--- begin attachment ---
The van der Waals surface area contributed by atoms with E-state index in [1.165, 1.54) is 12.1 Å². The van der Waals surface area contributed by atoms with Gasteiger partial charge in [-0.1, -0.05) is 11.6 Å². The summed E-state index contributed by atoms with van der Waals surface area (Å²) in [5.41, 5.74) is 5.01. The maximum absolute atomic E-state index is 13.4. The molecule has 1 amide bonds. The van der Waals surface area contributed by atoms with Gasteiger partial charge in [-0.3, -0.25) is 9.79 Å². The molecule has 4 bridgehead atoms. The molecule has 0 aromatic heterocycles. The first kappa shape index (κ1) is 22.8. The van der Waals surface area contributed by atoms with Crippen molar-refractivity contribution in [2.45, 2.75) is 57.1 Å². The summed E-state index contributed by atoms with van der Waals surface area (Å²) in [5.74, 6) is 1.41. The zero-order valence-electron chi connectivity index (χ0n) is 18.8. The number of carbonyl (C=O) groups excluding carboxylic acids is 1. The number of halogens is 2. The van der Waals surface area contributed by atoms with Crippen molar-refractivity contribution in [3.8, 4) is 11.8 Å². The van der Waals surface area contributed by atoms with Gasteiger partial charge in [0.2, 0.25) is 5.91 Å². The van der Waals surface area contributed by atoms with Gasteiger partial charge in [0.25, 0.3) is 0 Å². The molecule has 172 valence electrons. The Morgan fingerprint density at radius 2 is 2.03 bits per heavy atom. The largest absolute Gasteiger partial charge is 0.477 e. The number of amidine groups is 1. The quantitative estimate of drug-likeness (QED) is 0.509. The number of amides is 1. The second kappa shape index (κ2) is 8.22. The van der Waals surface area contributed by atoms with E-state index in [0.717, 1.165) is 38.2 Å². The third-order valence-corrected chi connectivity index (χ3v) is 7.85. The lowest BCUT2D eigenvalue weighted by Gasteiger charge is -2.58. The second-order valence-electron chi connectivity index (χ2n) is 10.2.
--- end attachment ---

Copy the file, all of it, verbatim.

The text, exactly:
The van der Waals surface area contributed by atoms with E-state index in [1.165, 1.54) is 12.1 Å². The van der Waals surface area contributed by atoms with Gasteiger partial charge in [-0.1, -0.05) is 11.6 Å². The summed E-state index contributed by atoms with van der Waals surface area (Å²) in [5.41, 5.74) is 5.01. The maximum absolute atomic E-state index is 13.4. The molecule has 1 amide bonds. The van der Waals surface area contributed by atoms with Gasteiger partial charge in [-0.3, -0.25) is 9.79 Å². The molecule has 4 bridgehead atoms. The molecule has 0 aromatic heterocycles. The first kappa shape index (κ1) is 22.8. The van der Waals surface area contributed by atoms with Crippen molar-refractivity contribution in [2.45, 2.75) is 57.1 Å². The summed E-state index contributed by atoms with van der Waals surface area (Å²) in [5.74, 6) is 1.41. The zero-order valence-electron chi connectivity index (χ0n) is 18.8. The number of carbonyl (C=O) groups excluding carboxylic acids is 1. The number of halogens is 2. The van der Waals surface area contributed by atoms with Crippen molar-refractivity contribution in [3.8, 4) is 11.8 Å². The van der Waals surface area contributed by atoms with Gasteiger partial charge in [0.2, 0.25) is 5.91 Å². The van der Waals surface area contributed by atoms with Gasteiger partial charge in [0.25, 0.3) is 0 Å². The molecule has 172 valence electrons. The Morgan fingerprint density at radius 2 is 2.03 bits per heavy atom. The largest absolute Gasteiger partial charge is 0.477 e. The number of amidine groups is 1. The quantitative estimate of drug-likeness (QED) is 0.509. The number of amides is 1. The second kappa shape index (κ2) is 8.22. The van der Waals surface area contributed by atoms with E-state index in [0.717, 1.165) is 38.2 Å². The third-order valence-corrected chi connectivity index (χ3v) is 7.85. The lowest BCUT2D eigenvalue weighted by Gasteiger charge is -2.58. The second-order valence-electron chi connectivity index (χ2n) is 10.2.